There is no lockbox

Matthew Hoy
By Matthew Hoy on March 4, 2002

One of the advantages of living on the West Coast is that you can start reading the next day's Washington Post and New York Times at 9 p.m. It's not quite an afternoon paper, but it's close enough.

In tomorrow's New York Times, columnist and former Enron hack Paul "Line 47" Krugman assails any move to privatize any portion of Social Security. Krugman argues that Social Security is a social contract. Soon-retiring baby boomers have paid their dues to the system, so it is us Gen-Xers, among other, who have an obligation to pay up and shut up.

It's really a social contract: each generation pays taxes that support the previous generation's retirement, and expects to receive the same treatment from the next generation.

You may believe that Franklin Roosevelt should never have created this system in the first place. I disagree, but in any case Social Security exists, and older Americans have upheld their end of the bargain. In particular, baby boomers have spent their working years paying quite high payroll taxes, which were used mainly to support their elders, and only secondarily to help Social Security build up a financial reserve. And they expect to be supported in their turn.

Yes, baby boomers, and everyone else, has been paying quite high payroll taxes. When I got my first paycheck working at an Alpha Beta grocery store, I was amazed and alarmed by this FICA person who was taking my hard-earned dough. After all, I was the one who always ended up carrying out the 50-pound bags of salt out to customers' cars.

The second part of Krugman's claim, that payroll taxes have been going (if only "secondarily") to build up a financial reserve, is false. This guy is supposed to be an economics specialist? Listen, THERE IS NO LOCKBOX. None. Nada. The lockbox is a fiction created by presidential candidate Al Gore and, unfortunately, the GOP and President Bush bought into it.

Why there is no lockbox: Today the government collects more money from that "FICA" line on your pay stub than is needed to pay benefits to retirees. That surplus is then used to buy government bonds. When the bonds are bought, the money that was in Social Security goes into the government's main account. To make it look like something resembling basic accounting, Social Security ends up with Treasury notes, promises of future payment from the government. There is no real money in the "lockbox," just these IOUs -- with interest.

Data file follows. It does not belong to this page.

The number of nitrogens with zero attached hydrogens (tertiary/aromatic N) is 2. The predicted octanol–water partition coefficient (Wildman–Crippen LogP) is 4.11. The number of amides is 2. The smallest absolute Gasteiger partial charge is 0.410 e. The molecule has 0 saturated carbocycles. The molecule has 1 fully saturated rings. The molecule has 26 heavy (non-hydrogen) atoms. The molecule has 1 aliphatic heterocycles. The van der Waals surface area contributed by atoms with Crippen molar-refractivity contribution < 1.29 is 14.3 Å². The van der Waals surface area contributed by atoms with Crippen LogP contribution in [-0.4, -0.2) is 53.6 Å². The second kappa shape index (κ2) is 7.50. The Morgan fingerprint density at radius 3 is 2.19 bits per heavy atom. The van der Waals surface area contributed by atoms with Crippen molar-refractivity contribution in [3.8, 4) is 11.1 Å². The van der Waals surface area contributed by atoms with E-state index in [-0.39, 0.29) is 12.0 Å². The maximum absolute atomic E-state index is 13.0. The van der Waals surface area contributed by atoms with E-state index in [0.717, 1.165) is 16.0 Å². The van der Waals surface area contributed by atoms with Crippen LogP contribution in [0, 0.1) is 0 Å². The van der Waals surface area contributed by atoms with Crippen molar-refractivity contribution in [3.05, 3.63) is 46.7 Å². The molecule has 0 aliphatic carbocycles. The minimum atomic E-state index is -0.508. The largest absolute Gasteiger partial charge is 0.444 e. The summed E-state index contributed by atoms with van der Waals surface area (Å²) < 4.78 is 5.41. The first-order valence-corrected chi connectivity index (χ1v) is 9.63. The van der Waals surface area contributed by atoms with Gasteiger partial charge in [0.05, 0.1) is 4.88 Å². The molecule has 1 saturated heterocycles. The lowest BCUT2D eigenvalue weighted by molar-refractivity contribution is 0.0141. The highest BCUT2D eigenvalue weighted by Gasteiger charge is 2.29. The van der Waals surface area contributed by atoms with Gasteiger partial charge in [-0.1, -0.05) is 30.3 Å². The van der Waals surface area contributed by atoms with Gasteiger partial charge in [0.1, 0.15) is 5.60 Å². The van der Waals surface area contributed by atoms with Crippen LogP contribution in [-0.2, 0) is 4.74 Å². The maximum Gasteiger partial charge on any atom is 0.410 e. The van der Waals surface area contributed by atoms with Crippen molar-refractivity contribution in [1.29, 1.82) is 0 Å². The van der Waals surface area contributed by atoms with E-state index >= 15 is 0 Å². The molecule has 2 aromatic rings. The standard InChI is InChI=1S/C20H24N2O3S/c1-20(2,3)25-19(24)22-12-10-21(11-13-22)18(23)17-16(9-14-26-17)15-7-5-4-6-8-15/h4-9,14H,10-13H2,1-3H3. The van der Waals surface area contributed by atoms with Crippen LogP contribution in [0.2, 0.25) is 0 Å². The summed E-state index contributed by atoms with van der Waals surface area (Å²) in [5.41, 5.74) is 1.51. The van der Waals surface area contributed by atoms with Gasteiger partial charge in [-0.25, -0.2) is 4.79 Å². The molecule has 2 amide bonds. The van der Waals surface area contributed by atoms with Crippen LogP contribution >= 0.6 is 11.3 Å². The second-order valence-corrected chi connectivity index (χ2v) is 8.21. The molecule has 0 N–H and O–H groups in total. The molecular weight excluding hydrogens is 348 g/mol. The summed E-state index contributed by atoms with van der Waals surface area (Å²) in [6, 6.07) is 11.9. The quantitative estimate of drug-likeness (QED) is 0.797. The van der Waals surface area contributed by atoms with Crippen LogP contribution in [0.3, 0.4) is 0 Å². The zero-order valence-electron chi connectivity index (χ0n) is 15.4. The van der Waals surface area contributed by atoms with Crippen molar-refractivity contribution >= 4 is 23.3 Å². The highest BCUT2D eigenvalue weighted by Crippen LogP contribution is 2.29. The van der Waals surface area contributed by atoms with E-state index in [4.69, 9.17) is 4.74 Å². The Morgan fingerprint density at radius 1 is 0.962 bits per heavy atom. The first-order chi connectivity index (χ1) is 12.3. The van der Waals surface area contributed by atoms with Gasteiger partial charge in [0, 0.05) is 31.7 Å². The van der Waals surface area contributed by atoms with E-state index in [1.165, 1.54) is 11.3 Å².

But what happens in a few years when all of the baby boomers have retired and the number of workers fulfilling this social contract drops from about 10 workers to 1 retiree to 2 workers for 1 retiree? Well, there obviously won't be enough money coming in each year to cover the benefits, so we've got to cash in some of those IOUs. Where does the money to pay those IOUs come from? The government's main pot of money. All of the sudden, there's no more money for education, federal parks, farm subsidies, foreign aid, environmental protection, interstate highways and the military.

Mr. Bush proposes to allow younger workers to place their payroll taxes in private accounts � in effect, to break this ongoing contract. But then what happens to older workers, who have already paid their dues?

There are only two possibilities. One is default: make room for the trillions diverted into private accounts by slashing the baby boomers' benefits. The other is to buy the baby boomers out � that is, to use money from other sources to replace the diverted funds.

Whether or not younger workers ever get the option of putting a portion of their FICA taxes in a personal retirement account, we will be faced with Krugman's two possibilities and one more. The third possibility is to raise already "quite high" payroll taxes. It's a simple demographics problem. Social Security can work just fine indefinitely if each new generation is significantly larger than the previous one. Unfortunately the Demographic Transition Model, something I learned in 9th grade geography, says that this doesn't occur in modern industrialized countries.

Private accounts won't "save" Social Security. On the contrary, they will create a financing crisis, requiring sharp benefit cuts, large infusions of money from unspecified outside sources, or both.

A financing crisis is already on its way, for the very reasons that I outlined above. Unlike the current Social Security system, a system of private accounts would not require ever-larger generations of workers. There would have to be a large outlay to pay current beneficiaries. But there's going to have to be a large outlay anyway, getting ever larger as average life expectancy increases and more and more people retire and fewer and fewer workers pay Social Security taxes.

Something is going to have to be done about Social Security eventually. The system is not financially viable as it is currently constructed. There are no good solutions, but partial privatization is probably the best one I've heard.

Krugman opened his column with a math problem.

If converting Social Security to a system of private retirement accounts is such a good idea, why can't advocates of that conversion try, just once, to make their case without insisting that 1+1=4?

Unfortunately for Krugman, he is insisting that 1+ (-2) = 3.

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